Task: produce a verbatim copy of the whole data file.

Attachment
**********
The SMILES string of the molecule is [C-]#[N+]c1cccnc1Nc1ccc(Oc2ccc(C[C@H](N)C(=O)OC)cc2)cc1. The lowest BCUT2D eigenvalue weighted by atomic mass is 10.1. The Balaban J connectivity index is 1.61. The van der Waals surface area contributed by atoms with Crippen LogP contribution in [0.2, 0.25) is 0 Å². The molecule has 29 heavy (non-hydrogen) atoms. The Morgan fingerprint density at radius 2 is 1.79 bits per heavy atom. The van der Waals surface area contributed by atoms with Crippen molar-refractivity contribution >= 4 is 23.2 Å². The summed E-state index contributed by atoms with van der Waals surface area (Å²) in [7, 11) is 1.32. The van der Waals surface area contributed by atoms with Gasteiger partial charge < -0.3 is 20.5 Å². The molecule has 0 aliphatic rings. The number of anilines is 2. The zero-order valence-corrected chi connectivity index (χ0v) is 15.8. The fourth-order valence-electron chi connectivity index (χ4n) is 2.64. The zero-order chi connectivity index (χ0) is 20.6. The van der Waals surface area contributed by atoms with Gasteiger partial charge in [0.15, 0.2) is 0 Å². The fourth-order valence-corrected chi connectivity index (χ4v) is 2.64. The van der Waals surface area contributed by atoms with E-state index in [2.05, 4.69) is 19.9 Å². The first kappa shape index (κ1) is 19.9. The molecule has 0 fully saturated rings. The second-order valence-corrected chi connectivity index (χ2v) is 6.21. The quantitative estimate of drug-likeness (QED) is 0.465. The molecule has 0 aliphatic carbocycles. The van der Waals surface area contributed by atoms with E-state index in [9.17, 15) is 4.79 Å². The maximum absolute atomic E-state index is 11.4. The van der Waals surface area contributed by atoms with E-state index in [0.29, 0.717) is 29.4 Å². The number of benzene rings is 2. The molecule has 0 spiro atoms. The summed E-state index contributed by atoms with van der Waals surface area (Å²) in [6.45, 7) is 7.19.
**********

The SMILES string of the molecule is [C-]#[N+]c1cccnc1Nc1ccc(Oc2ccc(C[C@H](N)C(=O)OC)cc2)cc1. The lowest BCUT2D eigenvalue weighted by atomic mass is 10.1. The Balaban J connectivity index is 1.61. The van der Waals surface area contributed by atoms with Crippen LogP contribution in [0.2, 0.25) is 0 Å². The molecule has 29 heavy (non-hydrogen) atoms. The Morgan fingerprint density at radius 2 is 1.79 bits per heavy atom. The van der Waals surface area contributed by atoms with Crippen molar-refractivity contribution >= 4 is 23.2 Å². The summed E-state index contributed by atoms with van der Waals surface area (Å²) in [7, 11) is 1.32. The van der Waals surface area contributed by atoms with Gasteiger partial charge < -0.3 is 20.5 Å². The molecule has 0 aliphatic rings. The number of anilines is 2. The zero-order valence-corrected chi connectivity index (χ0v) is 15.8. The fourth-order valence-electron chi connectivity index (χ4n) is 2.64. The zero-order chi connectivity index (χ0) is 20.6. The van der Waals surface area contributed by atoms with Gasteiger partial charge in [0.15, 0.2) is 0 Å². The fourth-order valence-corrected chi connectivity index (χ4v) is 2.64. The van der Waals surface area contributed by atoms with E-state index in [2.05, 4.69) is 19.9 Å². The first kappa shape index (κ1) is 19.9. The molecule has 0 fully saturated rings. The second-order valence-corrected chi connectivity index (χ2v) is 6.21. The quantitative estimate of drug-likeness (QED) is 0.465. The molecule has 0 aliphatic carbocycles. The van der Waals surface area contributed by atoms with E-state index in [9.17, 15) is 4.79 Å². The maximum absolute atomic E-state index is 11.4. The van der Waals surface area contributed by atoms with E-state index in [0.29, 0.717) is 29.4 Å². The number of benzene rings is 2. The molecule has 0 spiro atoms. The summed E-state index contributed by atoms with van der Waals surface area (Å²) in [6.45, 7) is 7.19.